It’s difficult sometimes for a person to describe themselves. The labels thrown around in the media often don’t do us justice; maybe we call ourselves conservative but we don’t like the president. Or maybe, as recently happened to me, a person called themselves an anti-hunter, but I know this person eats bacon double cheeseburgers from McDonald’s on a regular basis. We find ourselves to be incredibly complex creatures and therefore hard to describe. Though, in one of life’s many contradictions, many of us find it very easy to label others. Throughout all of this, I see one major distinction in people: those who describe themselves by who they are, versus those who describe themselves by who they aren’t or what they aren’t. Let’s look at a few of these.
Anti-Trump. God bless the president, for if nothing else, he’s given us so much to talk about outside the realm of politics. People who call themselves anti-Trump are telling us absolutely nothing about themselves. You hate one man. Good. Why? It usually boils down to “Orange Man bad.” For eight years I never heard one person describe themselves as “anti-Obama” though I’m sure they existed. I rarely agreed with Mr. Obama but it was always because I’m a libertarian, not because of some personal vendetta. You don’t have to like the president, but if that’s how you define yourself, then maybe you should spend a little more time developing your character and personality. Read a book, join community theater, take up yoga, do something.
Atheist. Great, you don’t believe in God. What do you believe? Take a cue from Dr. Greg Graffin, who dislikes the term “atheist” and describes himself as a monistic naturalist, meaning he believes in one plane of existence and it came about naturally without the intervention of any deity. Do you believe in secular humanist principles? Are you a follower of some nontheistic moral philosophy? Or are you just intellectually lazy? All but the intellectually lazy and narcissistic hedonists have some sort of moral code, what is yours?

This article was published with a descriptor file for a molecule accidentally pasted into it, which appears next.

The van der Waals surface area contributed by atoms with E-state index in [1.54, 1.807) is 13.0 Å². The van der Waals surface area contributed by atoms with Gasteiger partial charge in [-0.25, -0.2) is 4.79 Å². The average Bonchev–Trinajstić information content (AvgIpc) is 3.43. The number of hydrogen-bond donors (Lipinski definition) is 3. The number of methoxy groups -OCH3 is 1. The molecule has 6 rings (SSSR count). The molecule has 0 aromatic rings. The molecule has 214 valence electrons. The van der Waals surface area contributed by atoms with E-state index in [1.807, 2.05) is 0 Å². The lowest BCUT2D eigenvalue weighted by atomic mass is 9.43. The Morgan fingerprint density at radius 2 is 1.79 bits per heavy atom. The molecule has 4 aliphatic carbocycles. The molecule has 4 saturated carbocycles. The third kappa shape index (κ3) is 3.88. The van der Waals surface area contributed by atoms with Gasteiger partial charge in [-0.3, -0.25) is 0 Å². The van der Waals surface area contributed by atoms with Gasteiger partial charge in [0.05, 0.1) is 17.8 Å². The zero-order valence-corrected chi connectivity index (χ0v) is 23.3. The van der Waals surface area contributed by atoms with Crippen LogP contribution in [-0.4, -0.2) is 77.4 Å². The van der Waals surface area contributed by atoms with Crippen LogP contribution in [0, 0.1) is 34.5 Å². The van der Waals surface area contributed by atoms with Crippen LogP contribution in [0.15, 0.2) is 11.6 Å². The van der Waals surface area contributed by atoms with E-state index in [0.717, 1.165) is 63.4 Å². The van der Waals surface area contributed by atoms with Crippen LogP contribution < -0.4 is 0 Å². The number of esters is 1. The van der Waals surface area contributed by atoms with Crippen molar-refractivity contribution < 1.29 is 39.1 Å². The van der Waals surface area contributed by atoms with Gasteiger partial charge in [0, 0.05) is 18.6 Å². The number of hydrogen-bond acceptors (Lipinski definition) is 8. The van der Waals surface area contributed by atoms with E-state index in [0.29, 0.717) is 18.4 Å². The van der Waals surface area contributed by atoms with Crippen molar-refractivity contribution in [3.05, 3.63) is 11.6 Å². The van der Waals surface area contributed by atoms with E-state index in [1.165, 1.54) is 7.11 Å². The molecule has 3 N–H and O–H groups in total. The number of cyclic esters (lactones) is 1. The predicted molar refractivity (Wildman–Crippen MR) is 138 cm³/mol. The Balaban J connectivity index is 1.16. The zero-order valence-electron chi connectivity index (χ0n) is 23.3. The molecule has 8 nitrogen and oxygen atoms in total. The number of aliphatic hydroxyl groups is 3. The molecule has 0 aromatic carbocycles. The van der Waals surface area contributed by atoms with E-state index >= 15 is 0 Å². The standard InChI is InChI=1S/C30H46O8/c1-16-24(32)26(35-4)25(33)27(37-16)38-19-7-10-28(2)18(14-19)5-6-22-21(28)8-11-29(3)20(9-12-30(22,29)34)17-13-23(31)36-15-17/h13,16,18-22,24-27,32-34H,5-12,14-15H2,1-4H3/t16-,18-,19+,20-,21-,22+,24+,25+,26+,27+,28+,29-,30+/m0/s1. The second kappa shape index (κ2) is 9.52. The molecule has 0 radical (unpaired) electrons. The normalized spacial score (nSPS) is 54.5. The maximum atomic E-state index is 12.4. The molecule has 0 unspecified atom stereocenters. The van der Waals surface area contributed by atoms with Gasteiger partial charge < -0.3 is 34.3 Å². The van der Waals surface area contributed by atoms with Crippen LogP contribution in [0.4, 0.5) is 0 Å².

Anti-Hunter (Meat Eaters). Returning to the interaction I mentioned previously, I think her logic could be summed up by the fact she said “I’m open-minded” in one sentence and “there’s nothing you can say to change my mind” in the next. She claimed she’d seen animals injured by hunters, and it’s true, it happens, and it’s a tragedy when it does. However, she wanted no part in the conversation about Pittman-Robertson, Dingell-Johnson or the fact hunters and fishermen (and archery and firearms enthusiasts) pay for over 90% of conservation dollars to protect those animals. It was a half-assed moral argument that conveniently ignored the animals hit by cars, the animals that starve to death mostly due to habitat loss, the animals that die by disease and yes, even the occasional accident in the slaughterhouse that produces the meat for her Big Macs. And what kind of life did those cows have before becoming ground into frozen patties? Those are all tragedies on the same plane. So, you’re anti-animal suffering? Welcome to 99.99% of humans on the planet. None of us want that. You’re not anti-hunting really, you’re “anti-anyone else doing anything differently than you would do it.”
When I meet people, I want to know who you are, where you came from and what you believe. I don’t want to hear about what you’re not. I’m a Christian, I don’t go around telling people I’m not Jewish. I’m a hunter, I don’t tell people, “I’m not a vegan.” Describing yourself is tough for sure, I struggle with it because I’m self-centered enough to think I’m more complex than the Average Joe, even though I know I’m not. Do the words “libertarian”, “Christian”, “father”, “husband”, “hunter”, “artist” or anything else give you a complete picture of who I am? No, of course not, but they certainly lead you down the path to who I am a lot better than if I tell you who I’m not. Then once you know who I am, you can decide whether you like me or not. Unfortunately, even in this world of technological instant gratification, getting to know someone still takes time and effort. The good news is, it’s usually worth it.